I believe an insufficient amount of attention has been given, globally, to the delicate condition simmering in Fukushima. It is true that almost all Japanese power plants are currently shut down and that the nuclear issue is at the centre of energy news in Japan. Despite heart-rendering pleas from Fukushima residents, overwhelming anti-nuclear public opinion, protests, die-ins and marches all over Japan, the nuclear path is still alive. The PM, Noda was persuaded last month by the Kansai nuclear industry and their advocates to re-start the Oi plants in Fukui prefecture this summer as a “necessity” for Japan’s businesses and industries. Nuclear energy and the money and power behind it remain a strong force, especially in Japan, the United States, and China. However, if the real condition of just one spent fuel pool (SFP) from Unit 4 (U4) at the Fukushima Daiichi Power Plant made mainstream news, as much and as often as same-sex marriage in the US, or the whereabouts of AKB48 in Japan, there is no doubt the debate would change.
Thousands of hot spent fuel rods lie in Fukushima’s core reactors, as well as the adjacent SFPs. Actually, there are more stored in the SFPs than originally planned for when the the Mark I and Mark II power plants were first built in the ’70s. The US currently has dozens of these poorly-maintained and vulnerable pools of the same model type. These US pools are also over crowded with spent fuel bundles due to the lack of a sufficient, safe storage facilities and qualified procedures and equipment to move them, even if such a storage site were ever developed.
At the Daiichi plant, the largest number of irradiated spent fuel bundles are located in Unit 4’s SFP. This facility is highly damaged due to the hydrogen explosion following the 3/11 disaster. Although TEPCO claims to have reinforced the structure, it was not even re-enforced it to pre-March 11 conditions. In the explosion, the roof blew off and it remains in that condition, leaving the top exposed. The building is precariously elevated 100 feet in the air, tilting, and it holds limited water levels to keep rods cool. Existing robotic machinery has been used to monitor inside the cores and storage pools and have been destroyed due to temperatures and radiation levels. The technology, skills, and machinery needed to enter, monitor, and fix damage in these facilities is not yet developed. Also, the only protection from another tsunami is a makeshift wall made of bags of rocks.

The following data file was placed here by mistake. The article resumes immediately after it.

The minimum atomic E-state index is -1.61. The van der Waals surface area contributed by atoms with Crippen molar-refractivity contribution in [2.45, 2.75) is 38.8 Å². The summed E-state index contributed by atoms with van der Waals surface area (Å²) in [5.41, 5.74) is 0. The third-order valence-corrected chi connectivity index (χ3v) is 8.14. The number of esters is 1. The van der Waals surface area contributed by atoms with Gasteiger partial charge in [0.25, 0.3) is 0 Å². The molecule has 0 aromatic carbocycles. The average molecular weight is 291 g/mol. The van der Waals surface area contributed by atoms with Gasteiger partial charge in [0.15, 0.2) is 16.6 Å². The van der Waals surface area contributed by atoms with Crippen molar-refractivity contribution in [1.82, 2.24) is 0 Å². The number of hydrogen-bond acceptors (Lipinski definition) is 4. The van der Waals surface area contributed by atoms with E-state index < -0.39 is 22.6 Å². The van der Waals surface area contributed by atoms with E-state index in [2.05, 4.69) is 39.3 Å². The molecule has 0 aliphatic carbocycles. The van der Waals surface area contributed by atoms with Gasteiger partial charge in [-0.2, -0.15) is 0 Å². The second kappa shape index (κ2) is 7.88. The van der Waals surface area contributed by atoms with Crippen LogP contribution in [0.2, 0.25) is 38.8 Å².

According to experts (see multiple links below), if a crack develops from a future earthquake or even normal wear and tear in the SFP floors, the water would quickly drain and a radioactive fire would surely follow, emitting Cesium-137 10 times more severe than Chernobyl. Air currents know no borders, therefore Japan’s problem would soon become the world’s problem, and specifically that of the West Coast of North America.
It is difficult for the public to grasp the severity of the state of affairs in Fukushima when the Japanese government, TEPCO, NISA (Nuclear and Industrial Safety Agency), and the US counterpart, the NRC (Nuclear Regulatory Commission) have been united in reassuring us that the reactors and storage pools are stable. However, numerous experts, not presently associated with any of these institutions, are extremely concerned about the true situation. Some experts refer to the problems of Unit 4, as “the highest risk, where there are no simple, risk-free solutions.”
According to an article published on Alternet.org, nuclear waste experts like Robert Alvarez, claim that if the present faulty conditions lead to overheating and igniting of the spent fuel rods, that the “catastrophic fire would cause an unprecedented spread of radioactivity over thousands of miles and would cause the evacuation of Tokyo.”
The Japanese government, TEPCO, NISA, and the NRC are well aware of the hazards of the spent fuel rods. Japan is obviously trying to keep these conditions out of heavy media exposure. The US government and NRC have an interest in keeping this condition quiet so as not to draw attention to dozens of similar precarious, aging core reactors and overcrowded pools in the United States. Many experts, however, express that a united global effort lead by the US is essential.
It is challenging to find a silver lining and frustrating to see most of society being kept from full disclosure, some by choice, some not. However, The German citizens were motivated enough to use their democratic voices and protest over and over until an important change in direction was made. Germany has committed to be nuclear-free and is moving toward a sustainable future with supportive feed-in tariff (FIT) legislation in place to give renewables the boost that the nuclear and fossil fuel industries have long received. So, the good news is that starting July 1, Japan has also instated one of the most generous FIT policies ever to support renewable energy development. Also, citizens continue to organise and raise their voices. Join them on Sayonara Nukes Rally.
Notes from the NRC report: The current condition of the Unit 1, 2, and 3 reactors is relatively static, but those units have yet to achieve a stable, cold shutdown condition. Units 1, 2, 3, and 4 also experienced explosions, further damaging the facilities and primary and secondary containment structures. The Unit 1, 2, and 3 explosions were caused by the buildup of hydrogen gas within primary containment produced during fuel damage in the reactor and subsequent movement of that hydrogen gas from the drywell into the secondary containment. The source of the explosive gases causing the Unit 4 explosion remains unclear. In addition, the operators were unable to monitor the condition of and restore normal cooling flow to the Unit 1, 2, 3, and 4 spent fuel pools.